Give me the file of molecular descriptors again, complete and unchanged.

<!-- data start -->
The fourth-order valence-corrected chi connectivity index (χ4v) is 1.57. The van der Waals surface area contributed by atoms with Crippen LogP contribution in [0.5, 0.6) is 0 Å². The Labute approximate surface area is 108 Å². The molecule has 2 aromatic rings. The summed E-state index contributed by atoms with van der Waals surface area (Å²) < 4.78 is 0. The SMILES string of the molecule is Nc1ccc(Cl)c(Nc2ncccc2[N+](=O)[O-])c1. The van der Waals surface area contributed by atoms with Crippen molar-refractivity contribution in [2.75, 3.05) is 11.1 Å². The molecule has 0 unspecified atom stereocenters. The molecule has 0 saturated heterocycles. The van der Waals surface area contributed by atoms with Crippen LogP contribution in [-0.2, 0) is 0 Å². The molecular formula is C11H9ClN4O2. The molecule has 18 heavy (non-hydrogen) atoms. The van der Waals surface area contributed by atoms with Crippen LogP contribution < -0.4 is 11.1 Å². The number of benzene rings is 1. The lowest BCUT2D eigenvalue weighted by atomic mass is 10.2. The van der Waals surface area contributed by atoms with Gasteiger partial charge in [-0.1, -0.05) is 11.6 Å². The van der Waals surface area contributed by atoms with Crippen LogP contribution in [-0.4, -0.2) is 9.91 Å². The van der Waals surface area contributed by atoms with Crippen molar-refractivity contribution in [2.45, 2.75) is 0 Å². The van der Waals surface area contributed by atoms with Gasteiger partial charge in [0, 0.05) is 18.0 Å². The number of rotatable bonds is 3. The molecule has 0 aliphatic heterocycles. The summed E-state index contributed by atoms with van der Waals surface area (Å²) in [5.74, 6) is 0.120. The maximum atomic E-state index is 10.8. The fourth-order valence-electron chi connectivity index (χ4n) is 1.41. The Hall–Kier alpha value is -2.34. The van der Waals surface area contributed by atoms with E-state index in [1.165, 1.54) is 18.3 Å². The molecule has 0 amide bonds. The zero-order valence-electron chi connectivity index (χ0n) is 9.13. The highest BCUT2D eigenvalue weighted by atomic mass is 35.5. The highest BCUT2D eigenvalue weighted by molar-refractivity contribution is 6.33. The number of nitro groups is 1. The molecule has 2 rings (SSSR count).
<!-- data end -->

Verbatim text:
The fourth-order valence-corrected chi connectivity index (χ4v) is 1.57. The van der Waals surface area contributed by atoms with Crippen LogP contribution in [0.5, 0.6) is 0 Å². The Labute approximate surface area is 108 Å². The molecule has 2 aromatic rings. The summed E-state index contributed by atoms with van der Waals surface area (Å²) < 4.78 is 0. The SMILES string of the molecule is Nc1ccc(Cl)c(Nc2ncccc2[N+](=O)[O-])c1. The van der Waals surface area contributed by atoms with Crippen molar-refractivity contribution in [2.75, 3.05) is 11.1 Å². The molecule has 0 unspecified atom stereocenters. The molecule has 0 saturated heterocycles. The van der Waals surface area contributed by atoms with Crippen LogP contribution in [-0.2, 0) is 0 Å². The molecular formula is C11H9ClN4O2. The molecule has 18 heavy (non-hydrogen) atoms. The van der Waals surface area contributed by atoms with Crippen LogP contribution < -0.4 is 11.1 Å². The number of benzene rings is 1. The lowest BCUT2D eigenvalue weighted by atomic mass is 10.2. The van der Waals surface area contributed by atoms with Gasteiger partial charge in [-0.1, -0.05) is 11.6 Å². The van der Waals surface area contributed by atoms with Crippen LogP contribution in [-0.4, -0.2) is 9.91 Å². The van der Waals surface area contributed by atoms with Crippen molar-refractivity contribution in [2.45, 2.75) is 0 Å². The van der Waals surface area contributed by atoms with Gasteiger partial charge in [0, 0.05) is 18.0 Å². The number of rotatable bonds is 3. The molecule has 0 aliphatic heterocycles. The summed E-state index contributed by atoms with van der Waals surface area (Å²) in [5.74, 6) is 0.120. The maximum atomic E-state index is 10.8. The fourth-order valence-electron chi connectivity index (χ4n) is 1.41. The Hall–Kier alpha value is -2.34. The van der Waals surface area contributed by atoms with E-state index in [1.165, 1.54) is 18.3 Å². The molecule has 0 amide bonds. The zero-order valence-electron chi connectivity index (χ0n) is 9.13. The highest BCUT2D eigenvalue weighted by atomic mass is 35.5. The highest BCUT2D eigenvalue weighted by molar-refractivity contribution is 6.33. The number of nitro groups is 1. The molecule has 2 rings (SSSR count).